Pure and Applied Geophysics

, Volume 176, Issue 1, pp 97–117 | Cite as

Co-Seismic Response of Bedrock Temperature to the Ms6.3 Kangding Earthquake on 22 November 2014 in Sichuan, China

  • Shunyun ChenEmail author
  • Peixun Liu
  • Yanshuang Guo
  • Liqiang Liu
  • Jin Ma


In this paper, we report the co-seismic temperature response of the Ms6.3 Kangding earthquake in Sichuan, China, which occurred within a bedrock temperature monitoring station network constructed in the east of the Qinghai-Tibet Plateau. Results indicate that two kinds of co-seismic responses of bedrock temperature, exponential and step-rise ones, were recorded at different stations. As for the former, the amplitude of co-seismic response is about 5.6–11.5 mK (the average value is 7.33 mK), while the latter is about 0.31–0.98 mK (the average value is 0.52 mK). These two kinds of responses would be indicative of the two different mechanisms for change in temperature. On the one hand, the exponential responses represent the effects of fluid advection along the borehole wall, which are associated with a finite quantity of heat produced by earthquake-driven transient fluid flow. The step-rise responses, on the other hand, represent the direct response of temperature to change in the crustal stress accompanying with earthquake. We still tested relationship between stress variation and temperature response on the rock samples taken from the boreholes, and the average value is 0.77 mK/MPa. Upon thus, these step-rise temperature responses imply that co-seismic change in mean stress is about 0.40 MPa. We simplify effects of fluid by presuming a one-dimensional model where the flow is either up or down based on a pressure change due to compression or tension. The stress state, compression or tension, deduced by the direction of the fluid flow is qualitatively accordant with the direct response of bedrock temperature to stress change. In summary, characteristic changes in bedrock temperature occurred coincidentally with the earthquake at different stations, agreeing generally with regional stress adjustments accompanying the earthquake. Changes in bedrock temperature do seem to offer a useful means of monitoring dynamic changes in shallow crustal stress.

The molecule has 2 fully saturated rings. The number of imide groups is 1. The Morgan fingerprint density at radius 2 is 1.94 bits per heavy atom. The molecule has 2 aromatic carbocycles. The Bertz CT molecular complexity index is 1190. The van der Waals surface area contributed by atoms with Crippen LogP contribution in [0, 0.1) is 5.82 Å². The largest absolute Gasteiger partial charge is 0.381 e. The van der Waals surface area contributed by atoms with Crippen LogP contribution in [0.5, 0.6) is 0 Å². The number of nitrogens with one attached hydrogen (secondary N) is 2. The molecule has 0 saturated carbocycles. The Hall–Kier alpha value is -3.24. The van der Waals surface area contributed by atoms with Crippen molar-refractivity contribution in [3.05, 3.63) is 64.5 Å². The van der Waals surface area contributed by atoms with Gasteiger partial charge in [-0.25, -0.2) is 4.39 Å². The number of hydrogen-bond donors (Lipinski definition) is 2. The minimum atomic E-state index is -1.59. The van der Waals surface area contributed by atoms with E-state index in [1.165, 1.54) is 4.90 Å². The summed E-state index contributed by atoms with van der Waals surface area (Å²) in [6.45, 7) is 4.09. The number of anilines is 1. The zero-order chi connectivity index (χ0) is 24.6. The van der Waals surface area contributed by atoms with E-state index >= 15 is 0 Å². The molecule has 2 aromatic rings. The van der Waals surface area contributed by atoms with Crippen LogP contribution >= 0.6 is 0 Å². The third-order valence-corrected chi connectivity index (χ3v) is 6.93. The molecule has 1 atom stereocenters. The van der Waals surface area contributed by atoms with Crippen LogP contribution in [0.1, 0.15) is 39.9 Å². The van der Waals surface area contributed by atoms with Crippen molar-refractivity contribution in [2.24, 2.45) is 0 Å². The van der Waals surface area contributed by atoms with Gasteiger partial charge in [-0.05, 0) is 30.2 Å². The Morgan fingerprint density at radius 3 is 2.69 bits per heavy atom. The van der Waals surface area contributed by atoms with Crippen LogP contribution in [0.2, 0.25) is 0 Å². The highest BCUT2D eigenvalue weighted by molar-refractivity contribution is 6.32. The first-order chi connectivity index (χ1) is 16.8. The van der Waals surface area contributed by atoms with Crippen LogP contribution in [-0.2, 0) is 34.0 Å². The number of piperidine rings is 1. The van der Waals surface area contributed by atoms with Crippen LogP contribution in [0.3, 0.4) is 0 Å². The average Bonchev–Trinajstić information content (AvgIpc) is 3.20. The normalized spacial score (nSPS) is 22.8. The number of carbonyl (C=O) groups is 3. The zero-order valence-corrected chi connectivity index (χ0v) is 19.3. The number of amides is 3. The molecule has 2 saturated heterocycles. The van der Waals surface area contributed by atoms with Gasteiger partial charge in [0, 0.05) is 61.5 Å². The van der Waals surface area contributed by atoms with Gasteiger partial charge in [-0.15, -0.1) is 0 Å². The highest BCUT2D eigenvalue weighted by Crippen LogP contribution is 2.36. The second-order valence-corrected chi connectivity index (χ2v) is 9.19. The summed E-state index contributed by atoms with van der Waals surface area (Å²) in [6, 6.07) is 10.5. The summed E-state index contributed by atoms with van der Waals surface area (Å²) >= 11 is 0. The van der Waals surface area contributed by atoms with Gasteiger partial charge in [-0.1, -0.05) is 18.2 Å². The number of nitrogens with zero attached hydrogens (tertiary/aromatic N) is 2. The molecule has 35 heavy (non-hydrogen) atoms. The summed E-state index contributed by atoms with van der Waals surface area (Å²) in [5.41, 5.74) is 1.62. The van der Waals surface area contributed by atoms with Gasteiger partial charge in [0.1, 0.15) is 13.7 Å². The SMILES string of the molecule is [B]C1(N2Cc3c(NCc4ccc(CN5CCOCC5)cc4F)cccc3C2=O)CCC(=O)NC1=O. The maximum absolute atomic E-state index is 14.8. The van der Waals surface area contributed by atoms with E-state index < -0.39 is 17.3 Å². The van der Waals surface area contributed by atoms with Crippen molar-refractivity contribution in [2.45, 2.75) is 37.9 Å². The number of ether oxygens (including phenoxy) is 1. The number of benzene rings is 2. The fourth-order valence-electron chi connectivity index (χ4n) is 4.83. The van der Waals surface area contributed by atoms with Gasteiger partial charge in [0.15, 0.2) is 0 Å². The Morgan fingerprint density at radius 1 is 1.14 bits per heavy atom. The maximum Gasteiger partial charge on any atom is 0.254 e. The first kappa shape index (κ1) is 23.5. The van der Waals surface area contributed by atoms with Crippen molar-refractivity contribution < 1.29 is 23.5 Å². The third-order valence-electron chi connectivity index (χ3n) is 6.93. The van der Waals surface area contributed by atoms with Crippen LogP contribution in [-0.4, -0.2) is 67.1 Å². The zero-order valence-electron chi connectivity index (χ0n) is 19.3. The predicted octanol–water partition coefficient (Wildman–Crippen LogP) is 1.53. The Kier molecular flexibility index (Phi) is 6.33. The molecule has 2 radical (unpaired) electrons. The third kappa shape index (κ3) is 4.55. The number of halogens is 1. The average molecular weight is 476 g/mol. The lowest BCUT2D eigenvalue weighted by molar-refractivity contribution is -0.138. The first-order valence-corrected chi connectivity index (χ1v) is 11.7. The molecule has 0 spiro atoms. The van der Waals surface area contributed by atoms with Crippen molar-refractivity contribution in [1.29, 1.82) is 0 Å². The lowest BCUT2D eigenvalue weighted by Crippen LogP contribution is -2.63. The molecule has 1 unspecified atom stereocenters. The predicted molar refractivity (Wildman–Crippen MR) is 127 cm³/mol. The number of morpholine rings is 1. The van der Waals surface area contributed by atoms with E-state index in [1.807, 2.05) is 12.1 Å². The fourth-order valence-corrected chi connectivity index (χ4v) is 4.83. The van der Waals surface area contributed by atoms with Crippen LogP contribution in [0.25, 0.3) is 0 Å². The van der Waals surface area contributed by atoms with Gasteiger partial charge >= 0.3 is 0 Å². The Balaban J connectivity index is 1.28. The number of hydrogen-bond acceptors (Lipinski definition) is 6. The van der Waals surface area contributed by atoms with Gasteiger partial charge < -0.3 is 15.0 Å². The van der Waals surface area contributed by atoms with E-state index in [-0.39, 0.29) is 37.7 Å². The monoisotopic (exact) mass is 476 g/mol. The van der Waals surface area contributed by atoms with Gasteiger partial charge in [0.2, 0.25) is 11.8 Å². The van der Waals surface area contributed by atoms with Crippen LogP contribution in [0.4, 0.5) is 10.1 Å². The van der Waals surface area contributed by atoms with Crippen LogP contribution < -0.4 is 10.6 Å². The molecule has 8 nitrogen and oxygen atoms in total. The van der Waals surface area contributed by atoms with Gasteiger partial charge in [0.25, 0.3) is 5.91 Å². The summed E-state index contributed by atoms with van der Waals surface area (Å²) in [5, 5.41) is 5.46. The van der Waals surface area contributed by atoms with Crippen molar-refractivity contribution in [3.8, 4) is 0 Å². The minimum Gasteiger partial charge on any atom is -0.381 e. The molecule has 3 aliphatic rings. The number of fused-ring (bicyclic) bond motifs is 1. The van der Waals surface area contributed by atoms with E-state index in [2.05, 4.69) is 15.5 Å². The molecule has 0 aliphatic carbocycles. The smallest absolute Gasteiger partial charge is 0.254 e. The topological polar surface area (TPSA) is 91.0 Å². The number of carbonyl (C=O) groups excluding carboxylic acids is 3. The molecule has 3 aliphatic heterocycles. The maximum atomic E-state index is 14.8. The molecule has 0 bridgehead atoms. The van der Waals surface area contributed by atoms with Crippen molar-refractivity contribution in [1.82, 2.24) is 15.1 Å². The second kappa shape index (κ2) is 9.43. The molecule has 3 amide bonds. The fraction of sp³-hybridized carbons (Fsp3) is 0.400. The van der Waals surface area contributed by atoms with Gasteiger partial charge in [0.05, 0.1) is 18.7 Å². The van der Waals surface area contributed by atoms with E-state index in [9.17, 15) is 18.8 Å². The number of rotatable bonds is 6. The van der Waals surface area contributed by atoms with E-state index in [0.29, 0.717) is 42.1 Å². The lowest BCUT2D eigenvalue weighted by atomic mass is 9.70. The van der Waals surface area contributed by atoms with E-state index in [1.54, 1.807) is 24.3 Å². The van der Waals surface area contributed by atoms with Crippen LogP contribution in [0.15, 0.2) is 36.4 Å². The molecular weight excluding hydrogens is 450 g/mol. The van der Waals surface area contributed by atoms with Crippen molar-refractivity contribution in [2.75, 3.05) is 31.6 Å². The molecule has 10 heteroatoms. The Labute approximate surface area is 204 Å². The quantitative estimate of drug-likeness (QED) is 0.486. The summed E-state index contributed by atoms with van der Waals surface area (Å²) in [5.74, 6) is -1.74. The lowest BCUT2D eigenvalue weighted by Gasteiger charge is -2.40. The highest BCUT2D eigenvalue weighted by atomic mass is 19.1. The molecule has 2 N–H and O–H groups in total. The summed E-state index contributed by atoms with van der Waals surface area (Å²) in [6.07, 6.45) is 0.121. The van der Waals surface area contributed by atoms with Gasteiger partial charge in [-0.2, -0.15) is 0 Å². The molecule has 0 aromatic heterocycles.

Bedrock temperature changes in crustal stress co-seismic response the effect of underground water Kangding earthquake China 



This work was supported by the National Natural Science Foundation of China (Grant No. 41474162), and by Basic Research Funds from the Institute of Geology, China Earthquake Administration (Grant No. IGCEA1605). Thanks to Qi Wen-bo and Zhuo Yan-qun, who conducted the experiments. Prof. Wen Xue-ze and Prof. Chen Li-chun provided useful help for this work; Prof. Zhou Yong-sheng and Prof. He Chang-rong provided helpful suggestions. We also thank Patrick Fulton and four anonymous reviewers for their helpful reviews of an earlier version of the paper.


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Copyright information

© Springer International Publishing AG, part of Springer Nature 2018

Authors and Affiliations

  • Shunyun Chen
    • 1
    Email author
  • Peixun Liu
    • 1
  • Yanshuang Guo
    • 1
  • Liqiang Liu
    • 1
  • Jin Ma
    • 1
  1. 1.State Key Laboratory of Earthquake Dynamics, Institute of GeologyChina Earthquake AdministrationBeijingChina

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